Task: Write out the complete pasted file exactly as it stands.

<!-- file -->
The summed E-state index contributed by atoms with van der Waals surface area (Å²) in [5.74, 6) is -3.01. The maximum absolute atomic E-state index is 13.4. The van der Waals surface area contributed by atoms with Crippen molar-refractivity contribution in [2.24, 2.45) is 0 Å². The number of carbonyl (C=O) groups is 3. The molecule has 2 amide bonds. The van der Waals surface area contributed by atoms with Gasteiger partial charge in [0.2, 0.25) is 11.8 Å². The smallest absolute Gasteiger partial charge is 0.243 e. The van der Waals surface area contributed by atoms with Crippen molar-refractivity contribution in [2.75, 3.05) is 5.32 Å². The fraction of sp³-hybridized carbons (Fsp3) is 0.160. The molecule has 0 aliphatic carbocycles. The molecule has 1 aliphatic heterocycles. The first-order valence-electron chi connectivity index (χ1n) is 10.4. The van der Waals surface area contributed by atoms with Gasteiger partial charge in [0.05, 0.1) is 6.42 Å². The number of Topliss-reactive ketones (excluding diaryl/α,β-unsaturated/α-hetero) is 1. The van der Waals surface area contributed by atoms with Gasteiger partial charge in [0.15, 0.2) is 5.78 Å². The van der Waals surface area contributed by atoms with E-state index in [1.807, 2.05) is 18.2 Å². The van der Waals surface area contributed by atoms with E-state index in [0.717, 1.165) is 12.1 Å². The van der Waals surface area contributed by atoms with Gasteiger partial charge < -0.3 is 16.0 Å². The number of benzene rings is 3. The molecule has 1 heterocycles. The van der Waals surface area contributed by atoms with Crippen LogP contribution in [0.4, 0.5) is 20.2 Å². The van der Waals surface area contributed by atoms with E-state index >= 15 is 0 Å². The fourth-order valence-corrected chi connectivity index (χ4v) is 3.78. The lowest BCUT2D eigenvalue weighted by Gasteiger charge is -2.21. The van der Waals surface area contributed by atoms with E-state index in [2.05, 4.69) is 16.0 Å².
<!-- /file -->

The summed E-state index contributed by atoms with van der Waals surface area (Å²) in [5.74, 6) is -3.01. The maximum absolute atomic E-state index is 13.4. The van der Waals surface area contributed by atoms with Crippen molar-refractivity contribution in [2.24, 2.45) is 0 Å². The number of carbonyl (C=O) groups is 3. The molecule has 2 amide bonds. The van der Waals surface area contributed by atoms with Gasteiger partial charge in [0.2, 0.25) is 11.8 Å². The smallest absolute Gasteiger partial charge is 0.243 e. The van der Waals surface area contributed by atoms with Crippen molar-refractivity contribution in [2.75, 3.05) is 5.32 Å². The fraction of sp³-hybridized carbons (Fsp3) is 0.160. The molecule has 0 aliphatic carbocycles. The molecule has 1 aliphatic heterocycles. The first-order valence-electron chi connectivity index (χ1n) is 10.4. The van der Waals surface area contributed by atoms with Gasteiger partial charge in [0.05, 0.1) is 6.42 Å². The number of Topliss-reactive ketones (excluding diaryl/α,β-unsaturated/α-hetero) is 1. The van der Waals surface area contributed by atoms with Gasteiger partial charge in [0.15, 0.2) is 5.78 Å². The van der Waals surface area contributed by atoms with E-state index in [1.807, 2.05) is 18.2 Å². The van der Waals surface area contributed by atoms with E-state index in [0.717, 1.165) is 12.1 Å². The van der Waals surface area contributed by atoms with Gasteiger partial charge < -0.3 is 16.0 Å². The number of benzene rings is 3. The molecule has 1 heterocycles. The van der Waals surface area contributed by atoms with Crippen LogP contribution in [0.4, 0.5) is 20.2 Å². The van der Waals surface area contributed by atoms with E-state index >= 15 is 0 Å². The fourth-order valence-corrected chi connectivity index (χ4v) is 3.78. The lowest BCUT2D eigenvalue weighted by Gasteiger charge is -2.21. The van der Waals surface area contributed by atoms with E-state index in [2.05, 4.69) is 16.0 Å².